But midfielders Gary McCloskey and Christopher Carroll began to make an impression in the middle of the field. Barry McWeeney tackled everything on sight at centre half back and Michael Foley and Colin Regan found new sources of inspiration up front.
They were rejuvenated, the kind of spirit that motivated them at the beginning. Mayo had begun to defend desperately, wilting under fierce pressure. The loss of Dillon and Harte was beginning to shape an unexpected outcome. We were pinned to our seats.
All along the Mayo defence had coped well with Leitrim’s probings. Keith Higgins at left corner forward was excellent. Nothing passed Dermot Geraghty, and at full back Liam O’Malley was secure and unbending even if our misgivings about his height continue to be a concern. The Burrishoole man was fortunate to have avoided a tussle with Leitrim’s selected full-forward Declan Maxwell who failed to start because of injury.
When he was eventually sprung from the bench by Des Dolan, to provide a psychological boost to Leitrim the difference in height was stark. The big man did cause trouble and his absence was as fortuitous to Mayo as it was unfortunate for Leitrim. Nevertheless, O’Malley deserves praise for his courage and confidence.
James Nallen, as sweeper, controlled the halfback line in customary fashion. This most experienced of defenders has lost none of his speed or urgency or creativity, and on either side of him David Heaney and Peader Gardiner added strength and pace respectively to the defence.
They were truly tested after Harte’s dismissal. He had been a big help to them in the first half. McGarrity’s fulltime assistance was required in defence afterwards and as a result midfield never operated with the same fluency. In fact Mayo panicked at times . . . especially after midfielder Christopher Carroll cracked home Leitrim’s goal in the 51st minute. The ball fell into his hands off the upright from a free by Michael Foley and he smacked it into a corner of the net.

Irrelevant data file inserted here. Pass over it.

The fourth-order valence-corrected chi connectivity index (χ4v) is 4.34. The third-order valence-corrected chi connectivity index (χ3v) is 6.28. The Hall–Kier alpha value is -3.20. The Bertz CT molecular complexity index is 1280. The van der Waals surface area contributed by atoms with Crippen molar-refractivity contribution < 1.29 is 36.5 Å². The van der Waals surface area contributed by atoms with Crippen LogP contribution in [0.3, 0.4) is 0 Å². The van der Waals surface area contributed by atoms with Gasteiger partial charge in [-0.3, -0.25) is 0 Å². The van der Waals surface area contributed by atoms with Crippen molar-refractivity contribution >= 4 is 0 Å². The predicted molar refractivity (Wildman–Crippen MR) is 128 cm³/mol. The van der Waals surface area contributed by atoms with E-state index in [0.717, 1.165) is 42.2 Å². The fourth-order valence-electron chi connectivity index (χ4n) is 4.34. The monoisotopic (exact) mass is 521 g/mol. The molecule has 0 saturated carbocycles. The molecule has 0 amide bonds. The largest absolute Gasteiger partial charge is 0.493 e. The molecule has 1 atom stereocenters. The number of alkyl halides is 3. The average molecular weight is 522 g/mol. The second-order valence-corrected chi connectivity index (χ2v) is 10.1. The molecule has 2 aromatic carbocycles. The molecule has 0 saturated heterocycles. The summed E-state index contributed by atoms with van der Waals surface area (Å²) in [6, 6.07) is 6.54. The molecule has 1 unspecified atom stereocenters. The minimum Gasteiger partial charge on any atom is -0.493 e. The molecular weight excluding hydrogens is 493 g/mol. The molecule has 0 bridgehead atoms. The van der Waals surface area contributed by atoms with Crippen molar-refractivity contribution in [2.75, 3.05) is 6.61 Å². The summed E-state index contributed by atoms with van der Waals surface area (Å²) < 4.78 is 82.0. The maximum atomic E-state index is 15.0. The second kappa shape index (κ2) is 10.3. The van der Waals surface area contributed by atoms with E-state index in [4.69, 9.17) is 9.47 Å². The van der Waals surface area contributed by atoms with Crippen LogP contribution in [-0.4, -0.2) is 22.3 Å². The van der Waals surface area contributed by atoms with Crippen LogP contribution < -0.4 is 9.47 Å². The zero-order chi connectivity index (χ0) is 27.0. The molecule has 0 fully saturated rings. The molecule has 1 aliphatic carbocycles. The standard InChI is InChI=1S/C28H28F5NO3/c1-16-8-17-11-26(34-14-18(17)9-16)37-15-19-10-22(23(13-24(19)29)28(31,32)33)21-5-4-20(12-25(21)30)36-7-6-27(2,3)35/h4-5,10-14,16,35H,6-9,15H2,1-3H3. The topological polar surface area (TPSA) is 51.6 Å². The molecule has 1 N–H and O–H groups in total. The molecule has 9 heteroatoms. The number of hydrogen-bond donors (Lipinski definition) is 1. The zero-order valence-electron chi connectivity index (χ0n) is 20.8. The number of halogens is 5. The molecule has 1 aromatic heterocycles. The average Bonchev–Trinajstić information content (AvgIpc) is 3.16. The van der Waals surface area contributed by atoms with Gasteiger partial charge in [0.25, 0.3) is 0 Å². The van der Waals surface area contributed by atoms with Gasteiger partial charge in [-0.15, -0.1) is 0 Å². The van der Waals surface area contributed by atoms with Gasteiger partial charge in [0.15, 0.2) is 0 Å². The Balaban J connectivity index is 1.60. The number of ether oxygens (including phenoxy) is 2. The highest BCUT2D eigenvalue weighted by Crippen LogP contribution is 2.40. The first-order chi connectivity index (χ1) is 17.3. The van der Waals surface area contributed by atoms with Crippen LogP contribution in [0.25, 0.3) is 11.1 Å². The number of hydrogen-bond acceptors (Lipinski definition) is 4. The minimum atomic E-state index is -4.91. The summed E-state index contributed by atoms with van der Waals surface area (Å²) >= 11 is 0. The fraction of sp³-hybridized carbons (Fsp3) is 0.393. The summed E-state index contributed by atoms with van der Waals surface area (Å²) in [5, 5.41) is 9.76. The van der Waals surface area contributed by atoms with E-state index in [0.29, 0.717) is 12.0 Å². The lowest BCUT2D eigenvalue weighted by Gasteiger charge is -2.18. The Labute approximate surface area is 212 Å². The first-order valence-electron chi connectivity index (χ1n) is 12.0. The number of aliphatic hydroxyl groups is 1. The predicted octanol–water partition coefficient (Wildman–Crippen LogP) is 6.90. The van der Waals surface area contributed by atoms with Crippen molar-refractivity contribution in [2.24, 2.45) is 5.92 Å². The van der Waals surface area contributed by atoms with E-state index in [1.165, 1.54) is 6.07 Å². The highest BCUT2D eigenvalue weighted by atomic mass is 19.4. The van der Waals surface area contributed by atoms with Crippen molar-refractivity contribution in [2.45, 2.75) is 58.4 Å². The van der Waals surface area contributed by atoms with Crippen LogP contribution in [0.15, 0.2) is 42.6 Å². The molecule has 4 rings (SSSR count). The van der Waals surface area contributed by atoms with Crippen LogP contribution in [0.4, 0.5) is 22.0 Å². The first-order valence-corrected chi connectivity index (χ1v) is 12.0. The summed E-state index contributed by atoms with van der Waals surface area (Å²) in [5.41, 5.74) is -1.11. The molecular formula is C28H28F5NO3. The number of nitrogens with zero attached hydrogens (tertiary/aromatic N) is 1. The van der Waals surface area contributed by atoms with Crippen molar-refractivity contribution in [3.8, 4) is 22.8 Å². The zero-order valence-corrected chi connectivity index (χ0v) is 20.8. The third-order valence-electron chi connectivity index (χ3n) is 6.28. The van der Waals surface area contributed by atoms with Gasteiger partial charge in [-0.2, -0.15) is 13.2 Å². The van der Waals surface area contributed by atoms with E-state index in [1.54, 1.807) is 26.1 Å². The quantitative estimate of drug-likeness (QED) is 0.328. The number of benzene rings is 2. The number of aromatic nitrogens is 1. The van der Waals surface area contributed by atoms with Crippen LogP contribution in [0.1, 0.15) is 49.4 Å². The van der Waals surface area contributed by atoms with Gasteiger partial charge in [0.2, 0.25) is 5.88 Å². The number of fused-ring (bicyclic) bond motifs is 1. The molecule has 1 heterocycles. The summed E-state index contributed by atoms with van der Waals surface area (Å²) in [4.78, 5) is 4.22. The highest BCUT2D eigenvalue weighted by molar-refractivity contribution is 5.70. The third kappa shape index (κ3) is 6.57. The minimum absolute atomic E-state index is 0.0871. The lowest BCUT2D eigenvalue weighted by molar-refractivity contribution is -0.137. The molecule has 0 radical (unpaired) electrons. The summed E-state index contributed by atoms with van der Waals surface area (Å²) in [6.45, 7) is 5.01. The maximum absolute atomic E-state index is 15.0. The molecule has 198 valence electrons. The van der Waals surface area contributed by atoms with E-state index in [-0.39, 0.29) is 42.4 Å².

Mayo’s last score was Mortimer’s free six minutes earlier. Nothing came after that. In the final twenty three minutes or so Leitrim tacked on 1-4 without reply, every point nibbling into Mayo’s confidence. They were on the rack, stretched to breaking point. Leadership was called for . . . and it came from Ciaran McDonald.
If the Crossmolina man fiddled a bit too much in the first half, his influence and authority more than compensated in the final quarter. The supply to the forward line was virtually cut off and, never one to remain idle, McDonald moved outfield to lend a hand to his struggling colleagues. Without that help they would not have survived. Billy Joe Padden’s strength and energy were also vital, and Andy Moran worked hard all through. Conor Mortimer was scarcely given room to breathe let alone to move. In such a restricted arena there was no scope for invention.
Leitrim hit hard, and some erratic decisions by the referee left you wondering what constitutes a genuine tackle nowadays. Alan Dillon and David Heaney felt the full force of their aggressive tactics. On most occasions those tackles were boneshaking but fair. Clearly they had studied a video of Mayo’s National League semi-final with Galway, and the manner in which some Mayo forwards were buffeted in attempting to break through the defence was a reproduction of those defensive measures.
Thus Ger Brady, clean through on one occasion, was grounded with a genuine shoulder. On another occasion a fisted effort by Peadar Gardiner dipped into the net instead of over the bar under fierce pressure. Passes went astray as Mayo lost their composure. Attempts at goal in the final minutes were wild and a bit thoughtless, and had the game lasted a minute longer we might have welcomed a draw. Whether Mayo will have learned from it all will be revealed when they meet Galway in the final at MacHale Park on July 16.
THE were much more decisive in their win over Leitrim in the preceding game. There was never any doubt about their superiority although they took their foot off the pedal in the second half. They now meet Roscommon, who surprised Galway in the other semi-final, in the Connacht final curtain raiser on July 16.
The Mayo team who won the Connacht final in 1981, their first provincial title in twelve years, will be honoured at half-time during the final on July 16.